My Lords, UK official development assistance—ODA—in 2019 and 2020 was: £15.2 billion, of which £11.8 billion was spent by the FCDO; and £14.5 billion, with £10.7 billion spent by the FCDO respectively. The full detailed breakdown of ODA spend for 2019 was published on 24 September in the Statistics on International Development. The final 2020 spend will be published in the same final UK aid spend statistics in the autumn of this year and will contain detailed breakdowns of the UK’s ODA spend for 2020, including an activity-level dataset.
My Lords, the Government have today published their planned expenditure for 2021-22. This Conservative Government won the 2019 election and their manifesto said:
“We will proudly maintain our commitment to spend 0.7 per cent of GNI on development”.
Today they are breaking that promise and breaking the law of the land. As a result, fewer girls will go to school, fewer vaccinations will cost lives and the UK will cut its support for conflict prevention by more than half. This cruel and callous plan shames our country. Will the Government do the right thing and put it to a vote?
My Lords, I first put on record that I note the sentiments of the noble Lord and the excellent work that he does in this area. However, I am sure that he, equally, will recognise that the UK economy is today 11.3% smaller than it was last year and undergoing its worst contraction for 300 years. The deficit this year is projected to be double its peak during the financial crisis. This does require difficult decisions, they have been taken and the Government have committed to restore the 0.7% as soon as the fiscal situation allows.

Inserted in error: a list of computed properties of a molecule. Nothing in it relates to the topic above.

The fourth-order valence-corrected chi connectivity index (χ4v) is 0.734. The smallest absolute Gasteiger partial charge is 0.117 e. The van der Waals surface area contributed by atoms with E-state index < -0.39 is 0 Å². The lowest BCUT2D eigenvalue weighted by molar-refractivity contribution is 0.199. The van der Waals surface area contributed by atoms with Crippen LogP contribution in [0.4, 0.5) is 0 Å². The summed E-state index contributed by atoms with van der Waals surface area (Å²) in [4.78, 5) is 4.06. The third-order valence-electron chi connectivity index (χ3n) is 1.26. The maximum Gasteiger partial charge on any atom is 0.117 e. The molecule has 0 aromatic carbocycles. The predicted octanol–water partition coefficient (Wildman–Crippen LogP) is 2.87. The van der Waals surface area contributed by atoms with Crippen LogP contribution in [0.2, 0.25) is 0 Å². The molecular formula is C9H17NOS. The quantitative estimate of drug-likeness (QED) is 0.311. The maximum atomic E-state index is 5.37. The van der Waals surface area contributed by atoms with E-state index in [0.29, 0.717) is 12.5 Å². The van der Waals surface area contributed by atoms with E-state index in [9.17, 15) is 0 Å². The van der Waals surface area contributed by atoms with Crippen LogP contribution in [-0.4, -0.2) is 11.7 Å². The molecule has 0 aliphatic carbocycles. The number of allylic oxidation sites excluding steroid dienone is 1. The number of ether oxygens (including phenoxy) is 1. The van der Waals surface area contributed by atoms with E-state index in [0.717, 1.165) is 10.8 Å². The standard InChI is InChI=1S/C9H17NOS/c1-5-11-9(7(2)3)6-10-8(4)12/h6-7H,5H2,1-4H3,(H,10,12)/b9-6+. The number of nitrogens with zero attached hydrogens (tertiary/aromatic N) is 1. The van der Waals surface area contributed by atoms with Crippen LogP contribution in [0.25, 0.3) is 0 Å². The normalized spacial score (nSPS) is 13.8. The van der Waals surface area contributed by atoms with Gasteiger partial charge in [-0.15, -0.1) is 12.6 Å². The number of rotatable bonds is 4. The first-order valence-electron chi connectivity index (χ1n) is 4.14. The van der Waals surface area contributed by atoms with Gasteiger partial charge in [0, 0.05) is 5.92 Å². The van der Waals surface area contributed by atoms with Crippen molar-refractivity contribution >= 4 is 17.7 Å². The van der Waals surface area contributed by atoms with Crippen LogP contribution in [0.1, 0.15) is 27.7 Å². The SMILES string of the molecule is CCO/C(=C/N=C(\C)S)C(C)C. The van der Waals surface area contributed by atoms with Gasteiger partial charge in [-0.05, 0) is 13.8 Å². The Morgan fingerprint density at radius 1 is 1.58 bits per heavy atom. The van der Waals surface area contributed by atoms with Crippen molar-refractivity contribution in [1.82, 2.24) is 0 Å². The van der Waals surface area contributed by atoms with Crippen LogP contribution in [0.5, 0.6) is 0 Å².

My Lords, many see the announcement of quite major cuts to the overseas development assistance budget as a tragic blow to the poorest and most marginalised people in the world. It seems that the Government have not even spared countries that have been ravaged by disease, war and poverty. How does the Minister answer these charges, at such a critical time of pandemic? Is not this investment in such countries money well spent?
My Lords, I agree with the noble Lord’s final point. Any money spent in respect of alleviating the suffering of humanity, wherever that may be, is money well spent. On his challenge to me to justify this, I can point no further than to the support we have given throughout the Covid-19 pandemic to helping countries directly. We are also the people who put the architecture in place for the COVAX facility, which is now helping people with vaccinations globally, through a contribution of £548 million made by the UK.
My Lords, is it not an irony that the ODA budget was one of the most scrutinised in government, where outcomes are actually tracked by the Independent Commission for Aid Impact? Would that other government programmes had such scrutiny. Is it not a further irony that this budget has been subject to cuts, with the harsh effects that we have now seen, when it would already have fallen because of the contraction in the size of the economy? Will my noble friend confirm that that is the case, and by how much the budget would have fallen anyway before this action was taken?
My Lords, I agree with my noble friend’s final point. As I said in my original Answer in response to the noble Lord, Lord McConnell, we saw a contraction in last year’s budget, where there was a real drop in the actual spend on ODA resulting from the economy contracting in the manner that it did. I also agree with my noble friend on the importance of scrutiny of ODA. That is why the Government have committed to working with ICAI on its valuable work, and that will continue to be the case.
My Lords, I declare my registered interests in malaria and neglected tropical diseases. Both these areas are already feeling the devastating effects of cuts in UK funding, for example the cessation of drug treatments as part of the highly successful Ascend NTD programme and the cut to UKRI funding for research at Imperial College into infectious diseases such as malaria. Where exactly does this leave the Government’s other manifesto commitment to
“lead the way in eradicating … malaria”?